Maximizing Your RTW Program to Benefit Employees & Reduce Claims Costs

When a workplace injury occurs, there are several steps to take in the claim process such as gathering all the facts of the incident, reporting the claim, ensuring the injured employee is receiving the care they need – just to name a few. However, what sometimes may be forgotten is the potential to get the injured employee back to work when they are still in the process of treating and are unable to perform their pre-injury job functions.

That is why having a Return to Work Program is so important for any business. A Return to Work Program allows employees to return to a light duty or modified job while they recover from a work related injury and is designed to help them get back to work in a safe and timely manner.


It has been proven that employees who return to light duty, or modified work:

  • Recover from injuries faster
  • Are less likely to retain an attorney
  • Have a smaller chance of permanent effects from their injury
  • Have an increased sense of self-worth and job security

A Return to Work Program also provides many benefits to the employer, such as:

  • Decreasing claim costs
  • Reducing lost productivity
  • Avoiding having to train replacement workers
  • Faster resolution of claims


In order for a Return to Work Program to be successful, both the employer and employee need to support the program. Employers need to adhere to the restrictions provided by the injured worker’s treating physician and ensure the work provided can fully accommodate those limitations. While employees need to commit to work within those restrictions of the assigned light duty position to avoid further injury or delay in their recovery.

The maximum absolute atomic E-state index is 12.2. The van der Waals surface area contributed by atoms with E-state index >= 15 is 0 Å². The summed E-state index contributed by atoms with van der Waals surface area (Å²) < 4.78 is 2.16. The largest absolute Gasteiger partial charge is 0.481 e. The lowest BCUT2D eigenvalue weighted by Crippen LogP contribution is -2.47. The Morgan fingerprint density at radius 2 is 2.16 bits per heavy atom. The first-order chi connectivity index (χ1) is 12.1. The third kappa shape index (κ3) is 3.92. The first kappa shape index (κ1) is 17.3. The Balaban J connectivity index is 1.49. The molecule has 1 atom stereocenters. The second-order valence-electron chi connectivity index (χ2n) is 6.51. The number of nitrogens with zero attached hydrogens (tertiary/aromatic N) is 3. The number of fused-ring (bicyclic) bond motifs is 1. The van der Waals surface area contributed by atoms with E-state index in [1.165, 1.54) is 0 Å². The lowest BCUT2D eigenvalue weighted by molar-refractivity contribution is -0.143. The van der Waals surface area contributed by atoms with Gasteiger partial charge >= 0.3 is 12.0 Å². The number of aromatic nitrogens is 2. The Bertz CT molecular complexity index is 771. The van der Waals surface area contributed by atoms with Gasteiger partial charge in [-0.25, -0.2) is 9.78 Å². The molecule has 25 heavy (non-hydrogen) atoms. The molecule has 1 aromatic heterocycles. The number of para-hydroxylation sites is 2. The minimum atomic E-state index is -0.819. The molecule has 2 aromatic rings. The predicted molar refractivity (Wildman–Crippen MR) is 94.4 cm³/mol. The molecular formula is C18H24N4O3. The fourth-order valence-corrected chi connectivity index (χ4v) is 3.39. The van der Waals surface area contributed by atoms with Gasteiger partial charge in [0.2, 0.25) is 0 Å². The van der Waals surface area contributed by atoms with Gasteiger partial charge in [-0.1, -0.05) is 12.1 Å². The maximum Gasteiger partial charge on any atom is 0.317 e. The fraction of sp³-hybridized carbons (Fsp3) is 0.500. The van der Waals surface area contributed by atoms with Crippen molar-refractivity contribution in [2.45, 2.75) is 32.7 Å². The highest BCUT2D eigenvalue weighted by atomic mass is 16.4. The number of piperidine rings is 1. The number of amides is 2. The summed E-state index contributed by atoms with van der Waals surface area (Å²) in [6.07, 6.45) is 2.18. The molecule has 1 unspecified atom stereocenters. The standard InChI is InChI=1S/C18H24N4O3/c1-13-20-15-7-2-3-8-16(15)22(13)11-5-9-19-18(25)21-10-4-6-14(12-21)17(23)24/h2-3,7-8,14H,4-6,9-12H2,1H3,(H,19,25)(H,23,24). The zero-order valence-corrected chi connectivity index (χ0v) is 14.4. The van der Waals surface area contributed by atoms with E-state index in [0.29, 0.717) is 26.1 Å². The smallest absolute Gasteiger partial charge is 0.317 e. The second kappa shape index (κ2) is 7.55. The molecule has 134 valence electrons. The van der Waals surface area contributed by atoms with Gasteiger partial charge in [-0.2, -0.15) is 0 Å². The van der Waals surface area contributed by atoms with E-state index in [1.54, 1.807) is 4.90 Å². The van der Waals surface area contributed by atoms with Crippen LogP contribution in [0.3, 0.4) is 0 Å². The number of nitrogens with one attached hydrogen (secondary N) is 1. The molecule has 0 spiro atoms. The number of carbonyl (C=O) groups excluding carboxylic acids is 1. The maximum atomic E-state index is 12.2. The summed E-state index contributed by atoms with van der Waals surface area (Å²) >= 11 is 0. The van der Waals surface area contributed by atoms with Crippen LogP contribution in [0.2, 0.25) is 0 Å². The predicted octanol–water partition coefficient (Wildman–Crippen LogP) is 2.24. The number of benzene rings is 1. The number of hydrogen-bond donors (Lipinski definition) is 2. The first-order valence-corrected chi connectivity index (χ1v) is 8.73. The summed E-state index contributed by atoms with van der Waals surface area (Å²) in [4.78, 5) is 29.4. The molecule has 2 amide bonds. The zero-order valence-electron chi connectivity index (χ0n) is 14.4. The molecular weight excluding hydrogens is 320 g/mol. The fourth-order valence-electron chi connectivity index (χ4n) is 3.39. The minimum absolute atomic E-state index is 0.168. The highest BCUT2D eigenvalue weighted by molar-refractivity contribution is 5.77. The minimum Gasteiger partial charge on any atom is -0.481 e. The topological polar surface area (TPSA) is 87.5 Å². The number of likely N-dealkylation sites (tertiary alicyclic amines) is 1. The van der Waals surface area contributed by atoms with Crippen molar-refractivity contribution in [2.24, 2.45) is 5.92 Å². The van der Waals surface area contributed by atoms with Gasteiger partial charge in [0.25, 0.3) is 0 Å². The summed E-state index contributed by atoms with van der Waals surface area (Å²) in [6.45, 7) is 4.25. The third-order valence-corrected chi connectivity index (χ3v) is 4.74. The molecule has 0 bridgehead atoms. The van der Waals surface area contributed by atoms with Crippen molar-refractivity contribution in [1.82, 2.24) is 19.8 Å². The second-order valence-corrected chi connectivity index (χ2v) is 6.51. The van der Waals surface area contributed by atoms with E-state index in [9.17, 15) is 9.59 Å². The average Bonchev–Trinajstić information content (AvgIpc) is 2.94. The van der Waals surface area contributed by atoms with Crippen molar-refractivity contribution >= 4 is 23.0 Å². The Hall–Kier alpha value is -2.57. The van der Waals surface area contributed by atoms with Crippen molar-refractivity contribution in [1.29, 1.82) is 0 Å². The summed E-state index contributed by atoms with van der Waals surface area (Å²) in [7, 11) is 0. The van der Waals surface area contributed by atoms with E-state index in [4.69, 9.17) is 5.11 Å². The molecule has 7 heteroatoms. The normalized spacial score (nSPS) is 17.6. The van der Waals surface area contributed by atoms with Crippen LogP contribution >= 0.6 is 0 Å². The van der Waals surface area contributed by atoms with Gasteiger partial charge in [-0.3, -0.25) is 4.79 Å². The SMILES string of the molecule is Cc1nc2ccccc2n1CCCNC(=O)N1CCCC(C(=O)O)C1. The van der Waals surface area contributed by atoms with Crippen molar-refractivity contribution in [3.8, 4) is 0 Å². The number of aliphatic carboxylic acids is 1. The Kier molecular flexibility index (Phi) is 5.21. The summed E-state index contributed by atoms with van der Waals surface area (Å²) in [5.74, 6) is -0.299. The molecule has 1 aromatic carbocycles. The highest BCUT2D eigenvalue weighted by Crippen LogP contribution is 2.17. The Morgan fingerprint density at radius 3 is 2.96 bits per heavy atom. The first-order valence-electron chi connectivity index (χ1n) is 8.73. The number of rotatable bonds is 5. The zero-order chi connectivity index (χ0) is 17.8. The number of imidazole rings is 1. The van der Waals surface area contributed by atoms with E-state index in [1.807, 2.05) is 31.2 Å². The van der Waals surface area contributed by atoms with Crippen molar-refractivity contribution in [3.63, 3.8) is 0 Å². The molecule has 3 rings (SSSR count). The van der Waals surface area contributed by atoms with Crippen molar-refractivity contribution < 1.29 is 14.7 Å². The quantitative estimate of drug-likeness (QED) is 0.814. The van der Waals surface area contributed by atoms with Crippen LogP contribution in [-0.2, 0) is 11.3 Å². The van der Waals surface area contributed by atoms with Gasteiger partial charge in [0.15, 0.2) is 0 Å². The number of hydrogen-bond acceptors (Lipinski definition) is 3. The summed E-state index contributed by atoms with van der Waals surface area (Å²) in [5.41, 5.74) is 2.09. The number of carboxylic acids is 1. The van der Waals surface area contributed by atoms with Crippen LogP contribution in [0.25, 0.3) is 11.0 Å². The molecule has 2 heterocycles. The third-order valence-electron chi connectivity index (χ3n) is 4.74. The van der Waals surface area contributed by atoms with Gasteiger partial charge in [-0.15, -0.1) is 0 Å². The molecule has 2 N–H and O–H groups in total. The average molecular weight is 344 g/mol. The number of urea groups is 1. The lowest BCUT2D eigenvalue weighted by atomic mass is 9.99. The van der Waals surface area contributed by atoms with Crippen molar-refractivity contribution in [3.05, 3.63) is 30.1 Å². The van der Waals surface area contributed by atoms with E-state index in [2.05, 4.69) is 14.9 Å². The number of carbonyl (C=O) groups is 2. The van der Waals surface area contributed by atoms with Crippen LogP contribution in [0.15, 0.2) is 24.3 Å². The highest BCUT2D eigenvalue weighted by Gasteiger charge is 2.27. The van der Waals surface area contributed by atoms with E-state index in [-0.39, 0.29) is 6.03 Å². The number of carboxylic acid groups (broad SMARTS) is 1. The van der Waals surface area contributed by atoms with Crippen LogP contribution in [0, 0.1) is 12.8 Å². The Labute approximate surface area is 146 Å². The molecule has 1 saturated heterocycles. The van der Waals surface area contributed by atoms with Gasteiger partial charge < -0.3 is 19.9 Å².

A Return to Work Program should reflect an employer’s commitment to helping employees get back to work after an injury. This shows employees that their employer is serious and dedicated to the team’s health and well-being. Employees will also know there are traditional work options available if they are injured.

When developing an internal Return to Work Program, an employer should:

  • Identify available light duty job opportunities internally
  • Create a policy with clear guidelines that includes job duties and how restrictions will be accommodated
  • Ensure employees understand the process and availability

If an internal Return to Work Program is not feasible, it is recommended that the employer work with their claims partner to find an external option, such as a non-profit organization. This essentially provides all of the same benefits of the internal Return to Work Program with the goal to transition them back to their pre-injury job when permitted.

Whether an employer has an internal Return to Work Program or utilizes an external non-profit organization, getting an employee back to some work capacity is beneficial for both parties. For the employer, it will greatly reduce the cost of the claim and positively impact an Experience Modification Rate (EMR). For the employee, returning to work can increase morale and help accelerate the recovery process.

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